Naprelan

Generic Name: Naproxen

  • What is this medication and its most common uses?

    Naprelan is a nonsteroidal anti-inflammatory drug (NSAID) used to treat rheumatoid arthritis, osteoarthritis, bursitis (inflammation and pain around the joints), gout attack (severe and painful inflammation of the joints), tendinitis, and ankylosing spondylitis (arthritis of the spine). In addition, Naprelan is used to treat primary dysmenorrhea, or pain associated with menstruation.

  • What should I know when beginning and continuing on this medication?

    How does this medication work?

    Naprelan is an extended release medicine (a type of capsule that releases medicine into your body throughout the day). Naprelan blocks a substance in your body that is involved in causing inflammation and pain in parts of the body where there is pain or arthritis.

    What are the beneficial effects of this medication and when should I begin to have results?

    What: Naprelan has been shown to relieve pain and arthritis symptoms, such as swelling and stiffness.

    When:

    Rheumatoid Arthritis and Osteoarthritis: Naprelan may start to improve your symptoms within 1 week of taking a dose.

    Pain: Naprelan may start to relieve your pain within 30 minutes of taking a dose.

    How do I know it is working?

    You may feel relief in your pain or arthritis symptoms after you start taking Naprelan. This is a good indicator that the medicine is working. Your healthcare provider may ask you questions to assess how well your symptoms are controlled.

  • What are the possible side effects of this medication?

    The following is not a full list of side effects. Side effects cannot be anticipated. If any develop or change in intensity, tell your healthcare provider as soon as possible. Only your healthcare provider can determine if it is safe for you to continue taking this medication.

    Naprelan may increase the chance of a life-threatening heart attack or stroke. The risk of heart attack or stroke may be increased with longer use and in people who have heart disease. Call your healthcare provider right away if you develop chest pain, shortness of breath, weakness, or slurring of your speech while taking Naprelan.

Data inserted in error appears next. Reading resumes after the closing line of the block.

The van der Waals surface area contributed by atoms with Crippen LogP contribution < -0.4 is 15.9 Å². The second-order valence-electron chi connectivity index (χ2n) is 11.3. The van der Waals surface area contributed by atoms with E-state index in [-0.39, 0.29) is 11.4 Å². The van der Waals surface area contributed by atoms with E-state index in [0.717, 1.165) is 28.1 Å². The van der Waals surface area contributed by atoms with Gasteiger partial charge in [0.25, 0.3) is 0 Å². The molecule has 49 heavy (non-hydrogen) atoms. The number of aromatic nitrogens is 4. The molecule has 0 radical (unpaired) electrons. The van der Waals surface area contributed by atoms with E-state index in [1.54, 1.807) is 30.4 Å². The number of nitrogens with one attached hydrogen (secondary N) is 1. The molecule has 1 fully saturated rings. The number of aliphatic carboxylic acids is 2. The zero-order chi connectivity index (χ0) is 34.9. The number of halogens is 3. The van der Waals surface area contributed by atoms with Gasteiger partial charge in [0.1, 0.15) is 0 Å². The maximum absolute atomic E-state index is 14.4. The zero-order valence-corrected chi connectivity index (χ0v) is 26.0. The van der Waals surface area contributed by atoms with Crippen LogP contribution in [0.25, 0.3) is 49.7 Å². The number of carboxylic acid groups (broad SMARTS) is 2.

Naprelan should never be used right before or after a heart surgery called a coronary artery bypass graft (CABG).

    Naprelan can cause ulcers and bleeding in the stomach and intestines at any time during treatment. Ulcers and bleeding can be life-threatening and may happen without warning symptoms. The chance of a person getting an ulcer or bleeding increases with longer use, smoking, drinking alcohol, older age, having poor health, and if you are taking medicines called corticosteroids (such as prednisone) or blood thinners (such as warfarin). Call your healthcare provider right away if you develop stomach pain, indigestion, bloody or tarry stools, or you vomit blood while taking Naprelan.

    More common side effects may include: headache, upset stomach, flu-like symptoms.

    Less common side effects may include:

    Liver problems with symptoms such as nausea, tiredness, weakness, itching, yellowing of your skin or the whites of your eyes, right upper stomach pain, and flu-like symptoms.

    Serious allergic reactions with symptoms such as skin rash, blisters, fever, itching, trouble breathing, or swelling of your face or throat.

    Naprelan may cause high blood pressure, kidney problems, anemia (low red blood cell counts), or unexplained weight gain or swelling.

  • Who should not take this medication?

    Do not take Naprelan if you are allergic to it or any of its ingredients.